This year, the weekend started with the Volcano High Pass Challenge, an unsactioned ride/race over 103 miles (166 km) and 10,000 ft (3000 m) of climbing. Fifteen riders set out on Saturday morning, plus others had started earlier to enjoy the beautiful course over several days.

Riding along the flanks of Mount Adams on gravel roads made for a beautiful ride after the challenging initial climb out of the Cowlitz River valley.

The number of riders increased further for the actual Un-Meeting itself. A forest fire brought smoke into the mountains, so we changed course, but the routes we discovered were at least as nice as those we had intended to ride.

Riders came from all over the United States – as far as Colorado, Wisconsin and Philadelphia – with Monica even coming directly from riding the Tour Divide from Canada all the way to New Mexico. Everybody had great stories to share, and the day passed all too quickly.

Monday saw many of the riders return to Portland in small groups. It was another fun Un-Meeting, and I can’t wait for the next one.

For the participants of the Volcano High Pass Challenge, we ask to please e-mail your photos from the controls, together with your complete name and arrival time in Carson, to info@compasscycle.com. Results and additional photos will be published as they come in.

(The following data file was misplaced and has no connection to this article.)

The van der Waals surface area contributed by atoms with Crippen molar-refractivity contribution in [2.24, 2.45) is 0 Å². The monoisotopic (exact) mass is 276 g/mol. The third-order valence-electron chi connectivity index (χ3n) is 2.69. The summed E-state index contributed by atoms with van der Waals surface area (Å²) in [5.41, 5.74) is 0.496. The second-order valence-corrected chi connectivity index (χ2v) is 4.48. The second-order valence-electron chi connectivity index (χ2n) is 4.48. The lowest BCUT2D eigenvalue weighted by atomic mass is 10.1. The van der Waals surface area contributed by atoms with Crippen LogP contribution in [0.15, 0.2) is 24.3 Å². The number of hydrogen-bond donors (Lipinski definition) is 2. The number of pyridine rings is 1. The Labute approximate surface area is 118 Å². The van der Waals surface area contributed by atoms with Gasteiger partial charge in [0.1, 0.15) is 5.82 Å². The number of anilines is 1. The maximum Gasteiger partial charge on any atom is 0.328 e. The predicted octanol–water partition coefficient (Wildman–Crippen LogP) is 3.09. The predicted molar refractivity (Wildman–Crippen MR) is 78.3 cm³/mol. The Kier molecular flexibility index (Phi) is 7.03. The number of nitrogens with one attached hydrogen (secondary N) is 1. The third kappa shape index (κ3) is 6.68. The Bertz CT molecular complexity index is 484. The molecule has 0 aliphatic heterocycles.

Posted in Rides | 4 Comments

Final Details: BQ Un-Meeting and Volcano High Pass Challenge

Volcano High Pass Challenge (Saturday, 9/2)

Part race, part scenic ride with friends, this unsanctioned event challenges riders of all abilities. The distance is 170 km (105 miles), with half on gravel and half on pavement, from Packwood, at the foot of Mount Rainier, to Carson, on the Columbia River.

Anyone is welcome: Just ride the course and have fun. For the one-day ride/race, show up at the start at 5 a.m. on Saturday, Sept. 2, in front of the Packwood Library. Whether you compete for the fastest time, ride with friends, or start early and complete the ride at a more relaxed pace over multiple days, it’ll be an unforgettable experience.

Riders will need to be self-sufficient as no services will be provided. Be sure to review the route and print a copy of the cue sheet (links below). A few pointers on the route:

  • A third of the total climbing is during the first 25 km (16 miles). Don’t despair – it gets easier (and even more scenic) later.
  • The last climb to Walupt Lake is very steep, but short. Don’t be afraid to walk, if necessary. The view of the lake is worth it.
  • There is no water between Walupt Lake (km 38 / mile 23) and Trout Lake (km 108 / mile 67). Plan accordingly. We will try to have water at Takhlakh Lake (km 66 / mile 41), but don’t count on it.
  • Great blackberry shakes in Trout Lake at the restaurant/gas station. Don’t miss it.
  • The last 30 km (20 miles) are downhill! Make sure your brakes work and enjoy!

Route on RWGPS
Cue Sheet

BQ Un-Meeting (Sunday, 9/3)

Camping: We have a group tent site at the Wind River RV Park and Lodge in Carson for Saturday and Sunday nights. Cost is $15 per tent per night. In exchange for this reduced group rate, the campground asks for a single payment, so please give Theo cash before setting up your tent. There will be enough space for everybody who wants to camp.

On Sunday we’ll have two rides:

Weigle Hill

To Trout Lake on the Volcano High Pass route, then circling Weigle Hill and Buck Mountain on beautiful gravel roads. This route covers approximately 150 km (93 miles), almost all on gravel. Route details are subject to change.

Route on RWGPS
Cue Sheet


Calamity Peak